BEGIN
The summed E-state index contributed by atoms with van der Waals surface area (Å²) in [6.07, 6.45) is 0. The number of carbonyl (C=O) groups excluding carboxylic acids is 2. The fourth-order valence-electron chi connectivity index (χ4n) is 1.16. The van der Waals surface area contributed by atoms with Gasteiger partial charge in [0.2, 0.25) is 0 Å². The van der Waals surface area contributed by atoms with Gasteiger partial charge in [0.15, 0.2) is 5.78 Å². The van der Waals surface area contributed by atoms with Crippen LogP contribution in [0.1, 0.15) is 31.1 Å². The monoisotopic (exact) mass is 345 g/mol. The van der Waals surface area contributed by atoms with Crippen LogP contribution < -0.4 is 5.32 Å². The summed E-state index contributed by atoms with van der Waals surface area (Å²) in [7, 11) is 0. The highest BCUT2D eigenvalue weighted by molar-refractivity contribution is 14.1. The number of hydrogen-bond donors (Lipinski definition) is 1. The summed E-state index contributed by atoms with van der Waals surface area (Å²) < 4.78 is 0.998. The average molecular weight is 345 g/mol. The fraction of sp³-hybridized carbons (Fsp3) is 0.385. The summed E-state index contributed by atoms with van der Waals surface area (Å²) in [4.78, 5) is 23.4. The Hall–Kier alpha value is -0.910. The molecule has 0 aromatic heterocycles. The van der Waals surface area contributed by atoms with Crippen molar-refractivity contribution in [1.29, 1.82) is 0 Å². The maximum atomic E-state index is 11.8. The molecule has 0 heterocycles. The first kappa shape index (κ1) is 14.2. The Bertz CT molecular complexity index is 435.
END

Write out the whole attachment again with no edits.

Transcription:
The summed E-state index contributed by atoms with van der Waals surface area (Å²) in [6.07, 6.45) is 0. The number of carbonyl (C=O) groups excluding carboxylic acids is 2. The fourth-order valence-electron chi connectivity index (χ4n) is 1.16. The van der Waals surface area contributed by atoms with Gasteiger partial charge in [0.2, 0.25) is 0 Å². The van der Waals surface area contributed by atoms with Gasteiger partial charge in [0.15, 0.2) is 5.78 Å². The van der Waals surface area contributed by atoms with Crippen LogP contribution in [0.1, 0.15) is 31.1 Å². The monoisotopic (exact) mass is 345 g/mol. The van der Waals surface area contributed by atoms with Crippen LogP contribution < -0.4 is 5.32 Å². The summed E-state index contributed by atoms with van der Waals surface area (Å²) in [7, 11) is 0. The highest BCUT2D eigenvalue weighted by molar-refractivity contribution is 14.1. The number of hydrogen-bond donors (Lipinski definition) is 1. The summed E-state index contributed by atoms with van der Waals surface area (Å²) < 4.78 is 0.998. The average molecular weight is 345 g/mol. The fraction of sp³-hybridized carbons (Fsp3) is 0.385. The summed E-state index contributed by atoms with van der Waals surface area (Å²) in [4.78, 5) is 23.4. The Hall–Kier alpha value is -0.910. The molecule has 0 aromatic heterocycles. The van der Waals surface area contributed by atoms with Crippen molar-refractivity contribution in [1.29, 1.82) is 0 Å². The maximum atomic E-state index is 11.8. The molecule has 0 heterocycles. The first kappa shape index (κ1) is 14.2. The Bertz CT molecular complexity index is 435.